The passion and respect that Abi has for her cows is obvious, and they are the biggest part of the farm team. Well looked after, they are the business, and are given the respect they deserve.
If a farmer looks after their livestock the livestock will look after the farmer.
I am female; I am a farmer
I am not a farmers daughter, I am a farmer
My mum is not a farmers wife, she is a farmer.
We are farmers.
It is time we did away with titles, I am a farmer who happens to be female.
Women, wives and daughters, have always worked the farm, looking after the calves, milking, doing the paperwork, paying the bills and keeping
In 10 years time it won’t be an issue, but in the mean time we do need to encourage women into these roles and show that they aren’t just jobs for the boys.
Leave the farm once a week, leave the county once a month, leave the country once a year.
When Abi first came home, sometimes she wouldn’t leave the farm for 10 days at a time. This makes life and ideas very small and was becoming unhealthy.
However once she was asked to be a spokesperson, she grabbed the opportunity and hasn’t stopped since.
Whoever comes after you has to be better that the one before
The future must be positive, farmers attitudes must be positive.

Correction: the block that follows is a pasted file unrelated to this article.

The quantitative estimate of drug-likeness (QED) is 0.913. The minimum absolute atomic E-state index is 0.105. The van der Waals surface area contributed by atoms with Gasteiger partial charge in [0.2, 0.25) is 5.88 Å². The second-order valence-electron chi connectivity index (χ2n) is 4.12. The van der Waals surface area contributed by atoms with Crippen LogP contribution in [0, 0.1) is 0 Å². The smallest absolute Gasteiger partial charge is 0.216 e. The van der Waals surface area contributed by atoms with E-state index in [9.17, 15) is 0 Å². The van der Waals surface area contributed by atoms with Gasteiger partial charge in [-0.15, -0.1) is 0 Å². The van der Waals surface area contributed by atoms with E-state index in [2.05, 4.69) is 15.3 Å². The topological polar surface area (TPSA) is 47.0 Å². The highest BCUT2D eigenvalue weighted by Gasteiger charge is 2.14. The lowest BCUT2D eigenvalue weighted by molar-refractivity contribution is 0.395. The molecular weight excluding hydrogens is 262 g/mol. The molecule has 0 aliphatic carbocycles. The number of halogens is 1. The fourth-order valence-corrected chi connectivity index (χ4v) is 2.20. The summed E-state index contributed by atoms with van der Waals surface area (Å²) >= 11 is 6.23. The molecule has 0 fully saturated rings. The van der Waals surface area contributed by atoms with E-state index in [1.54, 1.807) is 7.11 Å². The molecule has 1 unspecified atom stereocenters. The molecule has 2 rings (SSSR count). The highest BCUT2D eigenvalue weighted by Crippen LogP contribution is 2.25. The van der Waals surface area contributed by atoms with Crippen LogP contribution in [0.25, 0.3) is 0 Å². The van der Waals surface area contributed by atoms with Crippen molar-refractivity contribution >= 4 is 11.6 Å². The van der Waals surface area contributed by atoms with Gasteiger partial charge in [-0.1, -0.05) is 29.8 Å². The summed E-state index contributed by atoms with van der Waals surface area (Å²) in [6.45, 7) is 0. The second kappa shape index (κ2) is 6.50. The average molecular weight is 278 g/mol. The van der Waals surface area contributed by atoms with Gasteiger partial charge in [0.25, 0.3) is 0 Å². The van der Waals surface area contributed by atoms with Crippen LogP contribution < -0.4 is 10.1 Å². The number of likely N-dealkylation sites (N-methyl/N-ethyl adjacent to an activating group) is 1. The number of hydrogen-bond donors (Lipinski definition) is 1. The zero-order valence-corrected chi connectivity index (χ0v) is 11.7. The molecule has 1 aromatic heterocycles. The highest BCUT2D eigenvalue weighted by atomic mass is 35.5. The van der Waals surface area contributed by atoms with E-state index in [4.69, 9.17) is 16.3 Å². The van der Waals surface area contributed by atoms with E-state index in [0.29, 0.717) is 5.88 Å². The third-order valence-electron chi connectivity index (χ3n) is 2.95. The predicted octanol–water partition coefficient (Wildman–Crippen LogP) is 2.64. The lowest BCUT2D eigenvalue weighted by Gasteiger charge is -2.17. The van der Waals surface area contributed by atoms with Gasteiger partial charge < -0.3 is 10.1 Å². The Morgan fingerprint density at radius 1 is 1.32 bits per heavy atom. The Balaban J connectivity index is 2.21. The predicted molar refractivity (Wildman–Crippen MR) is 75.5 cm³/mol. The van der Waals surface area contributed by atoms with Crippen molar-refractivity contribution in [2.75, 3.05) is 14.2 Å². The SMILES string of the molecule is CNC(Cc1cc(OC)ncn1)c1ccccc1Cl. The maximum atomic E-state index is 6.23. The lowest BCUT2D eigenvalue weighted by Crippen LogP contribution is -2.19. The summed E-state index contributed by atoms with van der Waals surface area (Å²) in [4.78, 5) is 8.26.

To have a future Abi believes that the business has to grow and keep changing, to take advantage of new technologies and new ideas.
Abi’s fear – to get stuck in her ways, and be afraid to change.
Farms must move with the times, they must move with new ideas and be wiling to try and allow the younger generations to try their ideas.
I love farming and I love cows
This is a nice life, I get to work outside, and work with the cows. It is also an emotive job, where no one day is the same. I feel passionate about what I do and the industry I work in.
For non-farmers it is a hard to explain, the love of what we do, the long hours, the muck, the weather…. It is often said it is ‘a way of life’, and it has to be…. There has to be passion, there has to be drive…
Abi Reader - Farmer
Farmers are a rare breed, I just don’t know what it is about them, maybe it just that they are ‘my’ people, my grandfather, my dad, my cousins, my work colleagues… but I just ‘get’ them – they are My Tribe.
Words written by Sian Mercer - My Rural Tribe
My name is Sian Mercer and I am passionate about farming and the countryside, and those that live an work in it. They are my people, they are My Rural Tribe.